Earlier this year, the International Swaps and Derivatives Association Inc. (ISDA) published the 2014 Credit Derivatives Definitions (the 2014 Definitions). The 2014 Definitions introduce a new government bail-in Credit Event trigger for credit default swap (CDS) contracts on financial Reference Entities in non-U.S. jurisdictions and also modify the typical terms of sovereign CDS contracts in light of the Greek debt crisis, by allowing a buyer of protection to deliver upon settlement the assets into which the Reference Obligation has converted even if such assets are not otherwise deliverable. Further, they create a concept of a Standard Reference Obligation, which means that most CDS contracts on a given Reference Entity would have the same Reference Obligation, thereby increasing the fungibility of such CDS contracts.
Much like the predecessor 2003 ISDA Credit Derivative Definitions (the 2003 Definitions), which they are intended to supersede, the 2014 Definitions provide the basic legal framework for certain credit derivative transactions and, among other things, provide standard provisions that may not otherwise be specified by parties in a confirmation. As with other product-specific definitions, parties may elect to modify or supplement the standard terms set forth within the 2014 Definitions.
It is anticipated that market participants will begin to use the 2014 Definitions with the September 2014 credit default index swap roll date (i.e., September 22, 2014). The 2014 Definitions will apply to new trades only if so elected by the parties (e.g., by incorporating their terms into a trade confirm). Additionally, ISDA is working on a draft protocol (anticipated to be released in August and to be open until a date in September that is on or near the roll date) that parties can use to elect to have the 2014 Definitions apply to existing trades, although certain existing transactions such as sovereign CDS and CDS on European financial entities are expected to be excluded from the protocol given the substantial impact the changes could have on such trades’ terms and value.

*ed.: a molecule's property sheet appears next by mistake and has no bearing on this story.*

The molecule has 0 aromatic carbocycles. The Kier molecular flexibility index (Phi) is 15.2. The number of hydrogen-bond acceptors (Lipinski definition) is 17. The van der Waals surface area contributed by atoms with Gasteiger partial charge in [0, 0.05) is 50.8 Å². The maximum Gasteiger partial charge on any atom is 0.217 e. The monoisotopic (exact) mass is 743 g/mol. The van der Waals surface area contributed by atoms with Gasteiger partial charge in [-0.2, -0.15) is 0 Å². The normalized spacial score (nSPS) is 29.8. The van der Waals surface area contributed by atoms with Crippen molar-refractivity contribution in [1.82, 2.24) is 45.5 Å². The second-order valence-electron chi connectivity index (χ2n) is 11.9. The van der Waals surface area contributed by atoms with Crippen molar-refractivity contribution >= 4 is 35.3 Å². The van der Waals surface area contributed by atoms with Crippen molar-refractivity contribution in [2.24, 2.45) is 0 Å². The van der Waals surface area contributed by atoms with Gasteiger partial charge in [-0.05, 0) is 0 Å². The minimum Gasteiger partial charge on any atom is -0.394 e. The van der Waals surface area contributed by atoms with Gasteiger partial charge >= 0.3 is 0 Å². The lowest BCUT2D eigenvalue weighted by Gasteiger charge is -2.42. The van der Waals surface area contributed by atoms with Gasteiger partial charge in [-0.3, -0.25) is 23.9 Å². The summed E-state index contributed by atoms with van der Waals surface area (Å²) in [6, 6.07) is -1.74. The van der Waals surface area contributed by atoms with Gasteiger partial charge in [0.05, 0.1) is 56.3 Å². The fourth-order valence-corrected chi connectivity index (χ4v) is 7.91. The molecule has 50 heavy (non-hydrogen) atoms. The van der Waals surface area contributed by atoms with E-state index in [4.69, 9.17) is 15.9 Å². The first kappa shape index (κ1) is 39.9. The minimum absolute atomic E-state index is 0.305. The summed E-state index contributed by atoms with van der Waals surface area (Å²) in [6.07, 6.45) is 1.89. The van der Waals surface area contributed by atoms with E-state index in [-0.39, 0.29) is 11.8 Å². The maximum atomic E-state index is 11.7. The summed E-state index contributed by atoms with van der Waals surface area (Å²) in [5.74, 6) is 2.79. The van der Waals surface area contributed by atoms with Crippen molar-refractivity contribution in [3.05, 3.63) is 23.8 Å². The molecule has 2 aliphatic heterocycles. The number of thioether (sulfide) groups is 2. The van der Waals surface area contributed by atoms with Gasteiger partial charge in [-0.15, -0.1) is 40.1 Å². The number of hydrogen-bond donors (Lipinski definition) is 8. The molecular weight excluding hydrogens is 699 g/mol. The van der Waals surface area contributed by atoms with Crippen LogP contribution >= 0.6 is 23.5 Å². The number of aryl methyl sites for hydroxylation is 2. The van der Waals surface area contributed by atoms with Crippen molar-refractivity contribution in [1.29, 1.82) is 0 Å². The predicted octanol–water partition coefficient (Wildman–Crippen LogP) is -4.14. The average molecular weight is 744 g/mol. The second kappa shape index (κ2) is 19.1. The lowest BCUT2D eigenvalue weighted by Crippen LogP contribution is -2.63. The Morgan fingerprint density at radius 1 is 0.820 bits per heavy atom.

Market participants who trade in CDS contracts will want to understand and assess the 2014 Definitions in advance of the anticipated September 2014 implementation date and determine whether they are comfortable with the new terms or will want to amend any provisions for their CDS trades.
Key Changes Implemented With the 2014 Definitions
New CDS Credit Event Triggered by Government Bail-In of Financial Reference Entities: The 2014 Definitions add a new Credit Event (Governmental Intervention) for CDS transactions on financial Reference Entities (e.g., banks) in non-U.S. jurisdictions. Under the 2003 Definitions, there was some uncertainty whether certain actions taken by a government in a bail-in (for example, the expropriation and extinguishment of the assets of an entity) would trigger a Credit Event (such as Restructuring), and therefore trigger settlement of the CDS contract. Under the 2014 Definitions, a Governmental Intervention Credit Event is triggered if, as a result of action taken or an announcement made by a governmental authority pursuant to a restructuring and resolution law or regulation (such as the EU Bank Recovery and Resolution Directive), certain binding changes are made to the relevant Obligations of the Reference Entity, such as a reduction in the rate or amount of interest, principal or premium, postponement or deferral of payment dates, change in the ranking or priority of payments, expropriation, transfer or other event that mandatorily changes the beneficial owner of the Obligation, or a mandatory cancellation, conversion or exchange. Upon the occurrence of such an event, the CDS contract would be settled based on the outstanding principal amount of the bailed-in debt prior to the bail-in.
The Governmental Intervention Credit Event will not be triggered if the bail-in is of debt that is subordinated to the Reference Obligation (in other words, the bail-in of subordinated debt will not trigger a Credit Event with respect to CDS contracts on the senior debt).